The future car is electric and autonomous, but the latter raises critical questions about the technology’s legal, ethical, and political impact on automakers and consumers alike. German automaker Audi and the &Audi Initiative have unveiled a new “SocAIty” Study that offers possible solutions to the impending dilemmas and societal discourse of autonomous driving technology (Audi created the &Audi Initiative in 2015).
“After electromobility, the next, clearly more radical change is the transition to more intelligent and, ultimately, autonomous vehicles,” said Markus Duessmann, CEO of Audi AG. “Autonomous driving is a key technology that can help make traffic safer and mobility more comfortable and inclusive.”
“SocAIty” Study: Three Main Focal Points
Audi is aware that consumer attitudes towards new technologies like autonomous driving are critical in gaining broad acceptance. The technology should also address questions in the fields of law (How will the vehicle respond in an accident?), ethics (Who is liable in an accident involving autonomous cars?), and more importantly, data protection (Who does the generated data belong to?).
“As a car manufacturer, we see it as our duty to deploy new technology responsibly,” explained Saskia Lexen, project manager for the &Audi Initiative at Audi AG. “With the ‘SocAIty’ Study, Audi seeks to contribute to the public debate about autonomous driving of the future.”
In return, the 70-page “SocAIty” Study addresses three focal points surrounding the future implementation of autonomous driving technology. The first is a chapter called Law and Progress, taking a deeper dive into existing questions about liability on a global scale. The second is Relationships of Trust Between Human and Machine, which takes a closer look at the ethical aspect of autonomous driving.
The third focal point is Networked Security, an all-important deep dive into data protection and security. “All in all, the result is an image of a mobility landscape that will look different in 2030 from what it looks like today,” Lexen added. “But we’ll manage that without science fiction.”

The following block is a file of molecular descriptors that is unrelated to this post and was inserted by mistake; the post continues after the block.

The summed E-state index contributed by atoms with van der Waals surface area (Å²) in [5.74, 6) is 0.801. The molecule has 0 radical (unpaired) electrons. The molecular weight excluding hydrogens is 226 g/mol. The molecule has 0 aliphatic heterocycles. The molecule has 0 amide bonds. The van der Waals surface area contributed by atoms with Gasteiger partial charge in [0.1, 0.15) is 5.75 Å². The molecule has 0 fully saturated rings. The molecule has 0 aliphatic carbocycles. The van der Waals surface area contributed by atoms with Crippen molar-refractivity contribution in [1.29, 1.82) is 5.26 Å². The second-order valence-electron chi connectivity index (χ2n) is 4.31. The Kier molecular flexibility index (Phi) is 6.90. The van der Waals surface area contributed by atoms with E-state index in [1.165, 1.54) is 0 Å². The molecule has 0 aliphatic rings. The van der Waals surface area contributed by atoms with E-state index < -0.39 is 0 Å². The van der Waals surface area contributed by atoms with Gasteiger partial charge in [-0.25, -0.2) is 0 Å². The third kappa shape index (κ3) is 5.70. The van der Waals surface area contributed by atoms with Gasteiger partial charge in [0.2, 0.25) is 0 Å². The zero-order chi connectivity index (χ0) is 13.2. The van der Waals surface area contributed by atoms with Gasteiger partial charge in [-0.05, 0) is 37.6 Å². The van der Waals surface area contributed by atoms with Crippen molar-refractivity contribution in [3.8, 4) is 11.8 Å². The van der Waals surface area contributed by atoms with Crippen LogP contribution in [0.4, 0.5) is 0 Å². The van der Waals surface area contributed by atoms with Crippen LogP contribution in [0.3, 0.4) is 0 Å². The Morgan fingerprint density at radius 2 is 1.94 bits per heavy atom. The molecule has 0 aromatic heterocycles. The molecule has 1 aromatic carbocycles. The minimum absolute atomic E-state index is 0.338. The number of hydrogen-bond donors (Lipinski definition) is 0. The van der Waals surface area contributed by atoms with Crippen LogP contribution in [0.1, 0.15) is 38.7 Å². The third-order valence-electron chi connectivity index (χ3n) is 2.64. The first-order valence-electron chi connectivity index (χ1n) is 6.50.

Future Mobility Landscape
In addition, the study is painting an image of future roads with a more diverse, compartmentalized, and inclusive mobility landscape, particularly in large cities like London, New York, and Shanghai. Experts agree that U.S. consumers are the primary force behind autonomous driving technology. At the same time, Germany and the rest of Europe will serve as innovation sites for new vehicle technologies and high-volume production.
“The U.S. often takes on the role of incubator; it breaks new ground early on,” said Uta Karen Klawitter, Head of General Counsel Legal Services at AUDI AG. “In China, on the other hand, new technology is often quickly rolled out and scaled across the board.”
Moreover, the same experts agree that European consumer rights and data protection regulations will impact global product standards for the entire automotive industry. More than 19 well-known law, ethics, and data protection experts participated in the recent “SocAIty” Study to help define the ethical foundations and challenges of a fully autonomous future.
“Above all, the study points out paths to more collaboration,” Lexen said. “It calls for an interdisciplinary and solution-oriented approach concerning international legal standards, or the way data is handled or ethical or safety-related matters.”